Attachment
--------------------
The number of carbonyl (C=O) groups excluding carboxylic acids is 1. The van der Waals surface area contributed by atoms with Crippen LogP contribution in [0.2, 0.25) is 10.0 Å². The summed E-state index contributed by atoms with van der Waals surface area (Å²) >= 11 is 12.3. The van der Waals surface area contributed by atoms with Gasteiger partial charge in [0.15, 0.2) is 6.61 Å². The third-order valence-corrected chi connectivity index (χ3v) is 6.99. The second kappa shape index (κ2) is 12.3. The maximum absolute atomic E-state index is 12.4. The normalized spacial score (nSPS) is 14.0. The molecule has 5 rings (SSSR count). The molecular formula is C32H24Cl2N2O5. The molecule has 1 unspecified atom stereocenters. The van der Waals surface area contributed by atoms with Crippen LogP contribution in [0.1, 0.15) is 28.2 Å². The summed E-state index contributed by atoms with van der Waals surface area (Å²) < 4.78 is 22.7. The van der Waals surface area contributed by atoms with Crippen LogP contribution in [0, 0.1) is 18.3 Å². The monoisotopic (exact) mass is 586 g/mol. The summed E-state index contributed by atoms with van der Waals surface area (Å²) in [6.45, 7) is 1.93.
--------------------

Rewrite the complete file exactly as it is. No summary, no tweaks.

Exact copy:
The number of carbonyl (C=O) groups excluding carboxylic acids is 1. The van der Waals surface area contributed by atoms with Crippen LogP contribution in [0.2, 0.25) is 10.0 Å². The summed E-state index contributed by atoms with van der Waals surface area (Å²) >= 11 is 12.3. The van der Waals surface area contributed by atoms with Gasteiger partial charge in [0.15, 0.2) is 6.61 Å². The third-order valence-corrected chi connectivity index (χ3v) is 6.99. The second kappa shape index (κ2) is 12.3. The maximum absolute atomic E-state index is 12.4. The normalized spacial score (nSPS) is 14.0. The molecule has 5 rings (SSSR count). The molecular formula is C32H24Cl2N2O5. The molecule has 1 unspecified atom stereocenters. The van der Waals surface area contributed by atoms with Crippen LogP contribution in [0.1, 0.15) is 28.2 Å². The summed E-state index contributed by atoms with van der Waals surface area (Å²) < 4.78 is 22.7. The van der Waals surface area contributed by atoms with Crippen LogP contribution in [0, 0.1) is 18.3 Å². The monoisotopic (exact) mass is 586 g/mol. The summed E-state index contributed by atoms with van der Waals surface area (Å²) in [6.45, 7) is 1.93.